# 1+1 is not 2?

Let $a + b = c$ be the basic equation.

Then, both sides multiply with $(a+b)$.
$(a + b)^2 = c (a+b)$.
$a^2 + 2ab +b^2 = ac + bc$.

Move $ab$ from left to right; and $ac$ and $b^2$ from right to left.
$a^2 + ab - ac = bc - b^2 -ab$.

Factoring …
$a (a+b-c) = -b (a + b -c)$

Removing $(a+b-c)$
And we have:
$a = -b$.

Oops. It contradicts with our basic equation.

Obviously something is wrong here.

Guess what is the mistake here? It is a primary school’s question in fact 🙂

## Author: zkchong

I have been teaching in university for 7 years and currently a data science engineer at Axiata Digital Advertising, Malaysia. Like to do research.

## 5 thoughts on “1+1 is not 2?”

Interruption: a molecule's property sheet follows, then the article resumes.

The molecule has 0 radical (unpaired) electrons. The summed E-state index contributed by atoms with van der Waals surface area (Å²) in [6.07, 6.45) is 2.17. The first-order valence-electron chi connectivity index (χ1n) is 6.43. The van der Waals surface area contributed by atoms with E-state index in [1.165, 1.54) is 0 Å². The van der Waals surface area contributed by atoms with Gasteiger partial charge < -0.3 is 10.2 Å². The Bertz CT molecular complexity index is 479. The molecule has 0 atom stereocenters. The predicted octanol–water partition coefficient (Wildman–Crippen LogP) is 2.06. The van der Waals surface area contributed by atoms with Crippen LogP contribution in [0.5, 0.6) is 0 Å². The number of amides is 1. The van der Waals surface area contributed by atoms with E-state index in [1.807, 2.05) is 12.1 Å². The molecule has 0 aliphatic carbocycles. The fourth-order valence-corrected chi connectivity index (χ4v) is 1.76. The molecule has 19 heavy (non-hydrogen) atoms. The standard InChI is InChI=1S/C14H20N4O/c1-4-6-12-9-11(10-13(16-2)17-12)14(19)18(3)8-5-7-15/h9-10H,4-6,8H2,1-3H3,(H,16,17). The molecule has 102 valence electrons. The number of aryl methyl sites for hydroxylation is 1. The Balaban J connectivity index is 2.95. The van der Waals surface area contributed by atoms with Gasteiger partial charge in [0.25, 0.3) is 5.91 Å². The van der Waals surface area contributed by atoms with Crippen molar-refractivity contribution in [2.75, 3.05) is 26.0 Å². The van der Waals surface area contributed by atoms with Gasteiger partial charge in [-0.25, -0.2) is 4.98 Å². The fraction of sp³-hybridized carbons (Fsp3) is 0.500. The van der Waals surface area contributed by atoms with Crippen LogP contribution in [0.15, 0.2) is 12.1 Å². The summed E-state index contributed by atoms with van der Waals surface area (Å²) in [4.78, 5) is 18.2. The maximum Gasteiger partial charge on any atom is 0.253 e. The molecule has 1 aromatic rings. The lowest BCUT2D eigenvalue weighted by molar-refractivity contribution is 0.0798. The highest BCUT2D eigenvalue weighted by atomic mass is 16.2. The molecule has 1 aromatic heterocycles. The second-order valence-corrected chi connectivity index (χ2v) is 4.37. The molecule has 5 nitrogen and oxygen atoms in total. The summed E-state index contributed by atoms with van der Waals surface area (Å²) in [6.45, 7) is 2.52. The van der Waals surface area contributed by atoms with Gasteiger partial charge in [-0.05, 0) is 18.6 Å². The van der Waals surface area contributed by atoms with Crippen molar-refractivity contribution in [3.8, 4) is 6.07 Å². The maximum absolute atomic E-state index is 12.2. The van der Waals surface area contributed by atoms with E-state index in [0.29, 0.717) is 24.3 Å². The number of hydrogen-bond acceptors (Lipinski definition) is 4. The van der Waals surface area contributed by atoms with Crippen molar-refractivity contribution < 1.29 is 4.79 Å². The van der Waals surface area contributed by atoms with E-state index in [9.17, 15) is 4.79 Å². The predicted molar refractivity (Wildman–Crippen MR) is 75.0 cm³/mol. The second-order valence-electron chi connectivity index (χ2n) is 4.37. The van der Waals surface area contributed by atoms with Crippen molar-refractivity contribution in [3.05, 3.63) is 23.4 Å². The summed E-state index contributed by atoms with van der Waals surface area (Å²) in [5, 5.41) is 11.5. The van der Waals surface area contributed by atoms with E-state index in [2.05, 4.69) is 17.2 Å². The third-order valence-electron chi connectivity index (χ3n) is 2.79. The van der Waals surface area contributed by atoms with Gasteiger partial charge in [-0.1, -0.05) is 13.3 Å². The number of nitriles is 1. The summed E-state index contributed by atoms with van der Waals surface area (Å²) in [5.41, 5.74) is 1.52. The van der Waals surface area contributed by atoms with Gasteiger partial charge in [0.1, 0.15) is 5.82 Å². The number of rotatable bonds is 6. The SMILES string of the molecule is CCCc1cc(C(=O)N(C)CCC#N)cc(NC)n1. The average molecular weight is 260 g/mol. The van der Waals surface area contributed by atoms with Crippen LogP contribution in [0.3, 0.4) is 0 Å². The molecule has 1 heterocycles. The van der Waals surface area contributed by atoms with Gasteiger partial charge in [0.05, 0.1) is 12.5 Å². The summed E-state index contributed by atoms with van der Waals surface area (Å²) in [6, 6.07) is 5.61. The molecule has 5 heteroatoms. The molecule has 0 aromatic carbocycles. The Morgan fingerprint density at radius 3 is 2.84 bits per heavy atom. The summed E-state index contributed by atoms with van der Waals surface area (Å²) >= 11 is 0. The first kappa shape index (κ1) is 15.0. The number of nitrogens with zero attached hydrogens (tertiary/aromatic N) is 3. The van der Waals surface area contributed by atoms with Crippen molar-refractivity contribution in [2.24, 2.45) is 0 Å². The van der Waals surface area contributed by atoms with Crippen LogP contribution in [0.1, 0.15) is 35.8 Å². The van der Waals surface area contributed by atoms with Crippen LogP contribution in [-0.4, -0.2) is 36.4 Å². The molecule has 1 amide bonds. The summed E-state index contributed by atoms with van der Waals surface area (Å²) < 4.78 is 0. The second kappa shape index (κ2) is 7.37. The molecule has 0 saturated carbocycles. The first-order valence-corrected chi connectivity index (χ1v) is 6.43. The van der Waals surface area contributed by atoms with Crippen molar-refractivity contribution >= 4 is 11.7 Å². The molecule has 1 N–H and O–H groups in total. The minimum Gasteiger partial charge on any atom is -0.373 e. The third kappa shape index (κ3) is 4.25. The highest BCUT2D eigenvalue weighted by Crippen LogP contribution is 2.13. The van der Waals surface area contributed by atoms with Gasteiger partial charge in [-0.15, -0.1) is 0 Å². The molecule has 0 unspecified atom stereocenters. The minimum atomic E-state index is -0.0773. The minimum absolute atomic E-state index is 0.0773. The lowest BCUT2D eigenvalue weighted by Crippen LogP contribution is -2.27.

1. a+b=c. equating both sides to 0, a+b=0, assuming c=0. this is one way. thus a=-b.

it could go on and on… a+b=1, assuming c=1…. thus a=1-b

it could go on and on and on.. in the end. if we want an exact answer to a mathematical equation, we would have to make an ass out of you and me. assumptions. 😛

2. Bravo.

You have pointed up the keyword. We should never divide something with zero as “1/0” is undefined in Mathematic.

3. Liang says:

What you mean is,

If a=-b, then c=0 and hence (a+b-c)=0. So
a(a+b-c)=-b(a+b-c), here we can’t cancel the (a+b-c)?